Chapatti

Presented by Northlight Theatre and Galway International Arts Festival

Written by Christian O’Reilly

Directed by BJ Jones, starring John Mahoney and Penny Slusher

Romance is a distant memory for two lonely animal lovers living in Dublin.

When forlorn Dan and his dog Chapatti cross paths with the amiable Betty and her nineteen cats, an unexpected spark begins a warm and gentle story about two people re-discovering the importance of human companionship.

Acclaimed actor John Mahoney (best known for his role as Marty Crane in the hit US sitcom 'Frasier') plays Dan, a lonely old man who wants to ensure his beloved dog will be looked after before he makes a permanent decision about his life. Mahoney returns to the Galway stage following his superb performance in the European premiere of ‘The Outgoing Tide’ at Galway International Arts Festival 2012. He stars opposite Penny Slusher as Betty, who spends her days looking after her numerous cats. Slusher made her Festival debut in the funny and compassionate ‘Stella & Lou’ in 2013.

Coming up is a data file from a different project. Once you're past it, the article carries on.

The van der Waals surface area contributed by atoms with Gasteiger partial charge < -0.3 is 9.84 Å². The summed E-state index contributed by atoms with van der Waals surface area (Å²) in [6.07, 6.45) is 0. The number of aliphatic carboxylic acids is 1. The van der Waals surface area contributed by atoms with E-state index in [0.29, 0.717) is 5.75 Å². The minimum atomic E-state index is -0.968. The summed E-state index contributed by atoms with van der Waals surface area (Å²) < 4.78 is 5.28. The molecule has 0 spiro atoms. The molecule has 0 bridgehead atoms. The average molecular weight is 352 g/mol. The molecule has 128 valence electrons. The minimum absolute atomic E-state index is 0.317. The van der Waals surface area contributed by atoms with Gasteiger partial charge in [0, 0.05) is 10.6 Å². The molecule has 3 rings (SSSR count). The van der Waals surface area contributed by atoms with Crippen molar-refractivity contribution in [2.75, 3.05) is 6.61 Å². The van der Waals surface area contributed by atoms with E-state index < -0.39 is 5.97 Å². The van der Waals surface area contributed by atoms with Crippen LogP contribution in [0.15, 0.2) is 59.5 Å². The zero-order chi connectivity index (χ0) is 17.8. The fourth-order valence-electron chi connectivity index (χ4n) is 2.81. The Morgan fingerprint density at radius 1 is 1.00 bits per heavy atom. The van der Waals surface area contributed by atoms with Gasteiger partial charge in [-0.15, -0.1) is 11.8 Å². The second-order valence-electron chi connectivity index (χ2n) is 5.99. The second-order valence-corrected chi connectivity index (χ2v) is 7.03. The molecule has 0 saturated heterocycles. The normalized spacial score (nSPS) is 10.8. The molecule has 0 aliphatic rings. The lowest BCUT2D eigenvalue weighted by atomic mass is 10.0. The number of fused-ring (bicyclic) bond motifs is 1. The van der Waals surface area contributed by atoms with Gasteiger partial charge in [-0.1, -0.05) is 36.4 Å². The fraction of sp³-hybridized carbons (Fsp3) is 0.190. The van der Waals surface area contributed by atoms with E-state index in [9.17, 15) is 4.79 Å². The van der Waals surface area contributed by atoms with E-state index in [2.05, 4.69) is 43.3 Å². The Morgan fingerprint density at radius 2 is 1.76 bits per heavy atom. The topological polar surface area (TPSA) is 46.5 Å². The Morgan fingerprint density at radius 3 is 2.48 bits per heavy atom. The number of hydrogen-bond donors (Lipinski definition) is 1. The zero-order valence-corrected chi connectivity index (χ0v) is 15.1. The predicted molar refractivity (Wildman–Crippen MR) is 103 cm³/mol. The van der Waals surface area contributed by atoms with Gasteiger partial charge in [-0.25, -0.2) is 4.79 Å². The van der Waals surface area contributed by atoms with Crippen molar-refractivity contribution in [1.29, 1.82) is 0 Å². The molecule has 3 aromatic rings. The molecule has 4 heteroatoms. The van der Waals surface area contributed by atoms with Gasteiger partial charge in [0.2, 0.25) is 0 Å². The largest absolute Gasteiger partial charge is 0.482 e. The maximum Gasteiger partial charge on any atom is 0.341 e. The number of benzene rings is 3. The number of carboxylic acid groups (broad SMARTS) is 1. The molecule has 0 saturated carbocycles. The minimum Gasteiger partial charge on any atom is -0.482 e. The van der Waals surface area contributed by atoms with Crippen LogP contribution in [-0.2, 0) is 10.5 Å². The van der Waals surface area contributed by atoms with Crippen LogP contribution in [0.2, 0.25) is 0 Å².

'Chapatti' is a co-production between Northlight Theatre and Galway International Arts Festival, written by Galway playwright Christian O'Reilly (‘The Good Father’, ‘Inside I'm Dancing’) and directed by BJ Jones.

'Chapatti' made its European debut at Galway International Arts Festival 2014 at the Town Hall Theatre, following a critically acclaimed world-premiere run at Northlight Theatre in Chicago. Chicago Theatre Review lavished praise on the production, calling it an “exquisite dramatic pas de deux”, while The Chicago Tribune praised O’Reilly’s “real charm and intelligence” and “very compassionate new piece of writing.”

Galway was equally enchanted with the play. Sluther “uses her self-deprecating monologues and nimble endearing gestures to seduce both Dan and the audience”, said The Irish Times, with The Guardian calling the acting “first rate.”

‘A master class in acting’

Chicago Sun Times

‘BJ Jones has beautifully and sensitively directed this exquisite dramatic pas de deux’

Chicago Theatre Review